The mystery of teaching science…solved! (Christian Science Monitor article)

December 1, 2005

By hammersmith

[Source: Stacy A. Teicher, Staff writer, Christian Science Monitor] — “This class is mad!” That’s eighth-grader Michelle Morris’s high praise for her science teacher. As she and her classmates hover over tables creating models of our solar system using plastic buttons, glue, and paper – a quick exercise to think about the size and distance of the planets – Darren Wells watches his brood make predictable mistakes. But he’s relaxed, trusting that the follow-up lessons will stick later because the students are having fun trying to figure things out for themselves now.

“This is a class you can’t fall asleep in,” Michelle insists. Anthony Rivers, a fellow student at the Timilty Middle School in Boston’s Roxbury neighborhood, agrees: “It makes us use our brains…He even teaches us math,” he says with a touch of awe.

Creating such buzz in middle school classrooms is an urgent challenge, many observers say. Without more home-grown scientists, they warn, the United States is in danger of losing its edge in the global competition for innovation. Increasingly, efforts are targeting a younger, more diverse pool of students – aiming to both inspire them and prepare them for the demanding coursework that can lead to a science career.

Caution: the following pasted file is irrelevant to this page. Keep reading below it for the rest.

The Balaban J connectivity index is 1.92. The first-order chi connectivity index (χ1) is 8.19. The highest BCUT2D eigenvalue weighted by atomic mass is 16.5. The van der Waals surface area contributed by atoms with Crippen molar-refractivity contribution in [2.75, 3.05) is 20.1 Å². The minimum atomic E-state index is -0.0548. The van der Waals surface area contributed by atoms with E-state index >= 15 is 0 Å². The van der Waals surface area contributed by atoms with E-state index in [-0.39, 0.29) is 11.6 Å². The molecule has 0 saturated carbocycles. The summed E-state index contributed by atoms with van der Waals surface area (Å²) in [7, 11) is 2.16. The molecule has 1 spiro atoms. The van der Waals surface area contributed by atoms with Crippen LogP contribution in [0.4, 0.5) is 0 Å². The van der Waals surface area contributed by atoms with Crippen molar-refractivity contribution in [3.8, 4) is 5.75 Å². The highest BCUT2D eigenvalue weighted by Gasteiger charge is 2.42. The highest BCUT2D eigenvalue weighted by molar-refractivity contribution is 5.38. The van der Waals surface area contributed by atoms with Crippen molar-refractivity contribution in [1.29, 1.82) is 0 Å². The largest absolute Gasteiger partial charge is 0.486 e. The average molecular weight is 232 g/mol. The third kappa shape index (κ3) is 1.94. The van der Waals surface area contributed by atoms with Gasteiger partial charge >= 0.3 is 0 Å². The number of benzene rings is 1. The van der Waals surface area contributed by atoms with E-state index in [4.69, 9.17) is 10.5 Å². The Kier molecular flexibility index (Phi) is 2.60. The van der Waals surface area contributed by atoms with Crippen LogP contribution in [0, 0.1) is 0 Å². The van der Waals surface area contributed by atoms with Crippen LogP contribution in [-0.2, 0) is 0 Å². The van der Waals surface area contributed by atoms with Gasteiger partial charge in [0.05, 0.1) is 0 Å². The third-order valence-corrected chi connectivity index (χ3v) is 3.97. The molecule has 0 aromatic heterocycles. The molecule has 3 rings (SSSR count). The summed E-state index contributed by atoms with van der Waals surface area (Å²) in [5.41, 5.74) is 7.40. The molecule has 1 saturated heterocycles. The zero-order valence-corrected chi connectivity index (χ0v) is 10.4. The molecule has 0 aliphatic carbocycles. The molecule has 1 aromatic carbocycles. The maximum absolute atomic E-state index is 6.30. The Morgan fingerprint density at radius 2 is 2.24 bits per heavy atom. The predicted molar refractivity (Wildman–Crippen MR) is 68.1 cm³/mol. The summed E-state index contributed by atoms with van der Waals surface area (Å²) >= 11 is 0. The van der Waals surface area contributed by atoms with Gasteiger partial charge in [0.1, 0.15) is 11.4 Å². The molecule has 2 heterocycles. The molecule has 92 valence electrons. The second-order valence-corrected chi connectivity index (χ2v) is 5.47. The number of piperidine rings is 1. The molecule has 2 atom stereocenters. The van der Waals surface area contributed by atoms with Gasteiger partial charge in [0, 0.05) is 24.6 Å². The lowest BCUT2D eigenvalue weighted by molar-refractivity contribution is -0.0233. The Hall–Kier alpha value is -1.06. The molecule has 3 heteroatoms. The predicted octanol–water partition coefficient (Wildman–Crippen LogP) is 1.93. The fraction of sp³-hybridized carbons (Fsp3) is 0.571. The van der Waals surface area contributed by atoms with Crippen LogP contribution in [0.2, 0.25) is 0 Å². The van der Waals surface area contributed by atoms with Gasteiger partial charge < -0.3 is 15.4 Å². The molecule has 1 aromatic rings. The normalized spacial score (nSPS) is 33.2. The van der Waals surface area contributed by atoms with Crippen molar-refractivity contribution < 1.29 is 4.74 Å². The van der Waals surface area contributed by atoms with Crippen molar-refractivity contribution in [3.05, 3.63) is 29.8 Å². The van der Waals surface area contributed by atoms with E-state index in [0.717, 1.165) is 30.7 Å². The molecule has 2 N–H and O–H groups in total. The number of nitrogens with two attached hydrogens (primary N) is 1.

Just as the US produces top basketball players because such a big pool of children play the game, “everyone needs a positive experience with math and science so you have the richest field of kids who are interested in it,” says Dennis Bartels, president of TERC, a nonprofit in Cambridge, Mass., which has spent 40 years working to improve the teaching of these subjects.

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